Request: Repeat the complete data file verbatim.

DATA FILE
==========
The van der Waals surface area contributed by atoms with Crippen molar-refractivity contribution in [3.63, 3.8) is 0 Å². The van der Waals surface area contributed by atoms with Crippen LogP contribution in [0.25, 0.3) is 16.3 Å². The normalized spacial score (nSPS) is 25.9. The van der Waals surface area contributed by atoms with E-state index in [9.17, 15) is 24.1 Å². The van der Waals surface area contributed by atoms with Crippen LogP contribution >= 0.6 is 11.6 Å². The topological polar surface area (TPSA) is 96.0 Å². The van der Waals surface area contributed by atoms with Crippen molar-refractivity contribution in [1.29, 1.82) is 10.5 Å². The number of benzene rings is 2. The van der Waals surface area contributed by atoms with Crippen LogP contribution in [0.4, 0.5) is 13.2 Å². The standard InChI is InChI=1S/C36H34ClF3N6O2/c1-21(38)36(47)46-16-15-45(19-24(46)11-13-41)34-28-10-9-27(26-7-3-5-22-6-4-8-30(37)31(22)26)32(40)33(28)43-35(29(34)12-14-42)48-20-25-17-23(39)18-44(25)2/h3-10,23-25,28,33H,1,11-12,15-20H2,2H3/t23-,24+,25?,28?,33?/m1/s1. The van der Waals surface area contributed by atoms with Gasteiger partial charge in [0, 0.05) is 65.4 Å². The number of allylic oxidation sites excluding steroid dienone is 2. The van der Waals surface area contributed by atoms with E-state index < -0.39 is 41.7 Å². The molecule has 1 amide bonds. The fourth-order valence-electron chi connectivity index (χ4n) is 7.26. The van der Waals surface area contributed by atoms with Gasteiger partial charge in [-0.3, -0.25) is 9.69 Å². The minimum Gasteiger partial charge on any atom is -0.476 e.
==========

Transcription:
The van der Waals surface area contributed by atoms with Crippen molar-refractivity contribution in [3.63, 3.8) is 0 Å². The van der Waals surface area contributed by atoms with Crippen LogP contribution in [0.25, 0.3) is 16.3 Å². The normalized spacial score (nSPS) is 25.9. The van der Waals surface area contributed by atoms with E-state index in [9.17, 15) is 24.1 Å². The van der Waals surface area contributed by atoms with Crippen LogP contribution >= 0.6 is 11.6 Å². The topological polar surface area (TPSA) is 96.0 Å². The van der Waals surface area contributed by atoms with Crippen molar-refractivity contribution in [1.29, 1.82) is 10.5 Å². The number of benzene rings is 2. The van der Waals surface area contributed by atoms with Crippen LogP contribution in [0.4, 0.5) is 13.2 Å². The standard InChI is InChI=1S/C36H34ClF3N6O2/c1-21(38)36(47)46-16-15-45(19-24(46)11-13-41)34-28-10-9-27(26-7-3-5-22-6-4-8-30(37)31(22)26)32(40)33(28)43-35(29(34)12-14-42)48-20-25-17-23(39)18-44(25)2/h3-10,23-25,28,33H,1,11-12,15-20H2,2H3/t23-,24+,25?,28?,33?/m1/s1. The van der Waals surface area contributed by atoms with Gasteiger partial charge in [0, 0.05) is 65.4 Å². The number of allylic oxidation sites excluding steroid dienone is 2. The van der Waals surface area contributed by atoms with E-state index < -0.39 is 41.7 Å². The molecule has 1 amide bonds. The fourth-order valence-electron chi connectivity index (χ4n) is 7.26. The van der Waals surface area contributed by atoms with Gasteiger partial charge in [-0.3, -0.25) is 9.69 Å². The minimum Gasteiger partial charge on any atom is -0.476 e.